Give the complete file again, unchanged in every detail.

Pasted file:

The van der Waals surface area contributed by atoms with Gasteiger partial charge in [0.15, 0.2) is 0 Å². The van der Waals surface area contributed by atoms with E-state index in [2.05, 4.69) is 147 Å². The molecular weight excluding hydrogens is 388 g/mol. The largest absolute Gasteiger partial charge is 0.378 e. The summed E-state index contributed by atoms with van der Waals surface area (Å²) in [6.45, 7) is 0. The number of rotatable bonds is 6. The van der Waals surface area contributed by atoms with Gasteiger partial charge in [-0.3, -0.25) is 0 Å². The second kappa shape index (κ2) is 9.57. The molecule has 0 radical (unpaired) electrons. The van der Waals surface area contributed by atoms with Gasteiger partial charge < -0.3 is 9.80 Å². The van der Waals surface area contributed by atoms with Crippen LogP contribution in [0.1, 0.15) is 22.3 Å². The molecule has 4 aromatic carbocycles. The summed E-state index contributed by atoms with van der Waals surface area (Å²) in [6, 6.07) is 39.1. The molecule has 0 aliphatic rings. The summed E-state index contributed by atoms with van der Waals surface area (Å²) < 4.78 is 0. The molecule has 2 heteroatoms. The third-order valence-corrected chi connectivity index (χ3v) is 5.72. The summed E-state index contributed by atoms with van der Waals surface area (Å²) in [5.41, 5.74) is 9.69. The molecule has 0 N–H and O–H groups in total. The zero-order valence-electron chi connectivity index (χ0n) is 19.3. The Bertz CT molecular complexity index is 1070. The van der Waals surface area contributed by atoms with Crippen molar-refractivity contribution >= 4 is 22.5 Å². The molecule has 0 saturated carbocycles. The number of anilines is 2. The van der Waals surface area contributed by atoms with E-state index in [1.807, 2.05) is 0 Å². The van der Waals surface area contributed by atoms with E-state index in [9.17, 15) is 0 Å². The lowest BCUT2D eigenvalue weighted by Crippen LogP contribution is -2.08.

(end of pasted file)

The van der Waals surface area contributed by atoms with Gasteiger partial charge in [0.15, 0.2) is 0 Å². The van der Waals surface area contributed by atoms with E-state index in [2.05, 4.69) is 147 Å². The molecular weight excluding hydrogens is 388 g/mol. The largest absolute Gasteiger partial charge is 0.378 e. The summed E-state index contributed by atoms with van der Waals surface area (Å²) in [6.45, 7) is 0. The number of rotatable bonds is 6. The van der Waals surface area contributed by atoms with Gasteiger partial charge in [-0.3, -0.25) is 0 Å². The second kappa shape index (κ2) is 9.57. The molecule has 0 radical (unpaired) electrons. The van der Waals surface area contributed by atoms with Gasteiger partial charge < -0.3 is 9.80 Å². The van der Waals surface area contributed by atoms with Crippen LogP contribution in [0.1, 0.15) is 22.3 Å². The molecule has 4 aromatic carbocycles. The summed E-state index contributed by atoms with van der Waals surface area (Å²) in [6, 6.07) is 39.1. The molecule has 0 aliphatic rings. The summed E-state index contributed by atoms with van der Waals surface area (Å²) < 4.78 is 0. The molecule has 2 heteroatoms. The third-order valence-corrected chi connectivity index (χ3v) is 5.72. The summed E-state index contributed by atoms with van der Waals surface area (Å²) in [5.41, 5.74) is 9.69. The molecule has 0 N–H and O–H groups in total. The zero-order valence-electron chi connectivity index (χ0n) is 19.3. The Bertz CT molecular complexity index is 1070. The van der Waals surface area contributed by atoms with Crippen molar-refractivity contribution >= 4 is 22.5 Å². The molecule has 0 saturated carbocycles. The number of anilines is 2. The van der Waals surface area contributed by atoms with E-state index in [1.807, 2.05) is 0 Å². The van der Waals surface area contributed by atoms with E-state index in [9.17, 15) is 0 Å². The lowest BCUT2D eigenvalue weighted by Crippen LogP contribution is -2.08.